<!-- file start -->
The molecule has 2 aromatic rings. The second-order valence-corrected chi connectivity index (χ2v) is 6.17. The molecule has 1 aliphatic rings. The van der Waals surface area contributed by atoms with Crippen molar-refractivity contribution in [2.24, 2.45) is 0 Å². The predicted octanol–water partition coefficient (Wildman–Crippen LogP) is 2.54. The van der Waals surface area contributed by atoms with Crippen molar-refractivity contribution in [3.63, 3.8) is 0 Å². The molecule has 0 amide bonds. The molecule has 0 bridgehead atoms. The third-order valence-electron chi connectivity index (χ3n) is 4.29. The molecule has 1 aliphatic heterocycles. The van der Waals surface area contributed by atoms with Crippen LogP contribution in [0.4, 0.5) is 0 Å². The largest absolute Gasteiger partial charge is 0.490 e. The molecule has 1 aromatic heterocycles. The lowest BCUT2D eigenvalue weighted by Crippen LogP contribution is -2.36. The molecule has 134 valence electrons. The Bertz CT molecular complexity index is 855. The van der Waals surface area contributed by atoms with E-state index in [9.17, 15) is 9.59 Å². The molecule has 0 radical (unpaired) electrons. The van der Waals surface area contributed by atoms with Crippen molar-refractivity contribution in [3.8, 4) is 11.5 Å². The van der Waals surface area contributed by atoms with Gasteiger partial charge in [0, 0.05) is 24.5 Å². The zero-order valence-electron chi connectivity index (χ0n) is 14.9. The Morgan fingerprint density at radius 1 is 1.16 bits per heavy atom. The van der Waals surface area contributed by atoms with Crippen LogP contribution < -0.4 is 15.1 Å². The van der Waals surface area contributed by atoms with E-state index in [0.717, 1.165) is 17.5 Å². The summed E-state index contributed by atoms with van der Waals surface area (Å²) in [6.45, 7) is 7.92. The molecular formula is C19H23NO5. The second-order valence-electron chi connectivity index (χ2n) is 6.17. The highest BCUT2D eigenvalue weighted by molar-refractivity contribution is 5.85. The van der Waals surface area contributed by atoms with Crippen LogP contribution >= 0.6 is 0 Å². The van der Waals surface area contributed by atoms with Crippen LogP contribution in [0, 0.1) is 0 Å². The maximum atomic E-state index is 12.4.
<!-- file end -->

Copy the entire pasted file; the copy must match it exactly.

The molecule has 2 aromatic rings. The second-order valence-corrected chi connectivity index (χ2v) is 6.17. The molecule has 1 aliphatic rings. The van der Waals surface area contributed by atoms with Crippen molar-refractivity contribution in [2.24, 2.45) is 0 Å². The predicted octanol–water partition coefficient (Wildman–Crippen LogP) is 2.54. The van der Waals surface area contributed by atoms with Crippen molar-refractivity contribution in [3.63, 3.8) is 0 Å². The molecule has 0 amide bonds. The molecule has 0 bridgehead atoms. The third-order valence-electron chi connectivity index (χ3n) is 4.29. The molecule has 1 aliphatic heterocycles. The van der Waals surface area contributed by atoms with Crippen LogP contribution in [0.4, 0.5) is 0 Å². The largest absolute Gasteiger partial charge is 0.490 e. The molecule has 1 aromatic heterocycles. The lowest BCUT2D eigenvalue weighted by Crippen LogP contribution is -2.36. The molecule has 134 valence electrons. The Bertz CT molecular complexity index is 855. The van der Waals surface area contributed by atoms with E-state index in [9.17, 15) is 9.59 Å². The molecule has 0 radical (unpaired) electrons. The van der Waals surface area contributed by atoms with Crippen molar-refractivity contribution in [3.8, 4) is 11.5 Å². The van der Waals surface area contributed by atoms with Gasteiger partial charge in [0, 0.05) is 24.5 Å². The zero-order valence-electron chi connectivity index (χ0n) is 14.9. The Morgan fingerprint density at radius 1 is 1.16 bits per heavy atom. The van der Waals surface area contributed by atoms with Crippen LogP contribution < -0.4 is 15.1 Å². The van der Waals surface area contributed by atoms with E-state index in [0.717, 1.165) is 17.5 Å². The summed E-state index contributed by atoms with van der Waals surface area (Å²) in [6.45, 7) is 7.92. The molecular formula is C19H23NO5. The second-order valence-electron chi connectivity index (χ2n) is 6.17. The highest BCUT2D eigenvalue weighted by molar-refractivity contribution is 5.85. The van der Waals surface area contributed by atoms with Crippen LogP contribution >= 0.6 is 0 Å². The van der Waals surface area contributed by atoms with Crippen LogP contribution in [0, 0.1) is 0 Å². The maximum atomic E-state index is 12.4.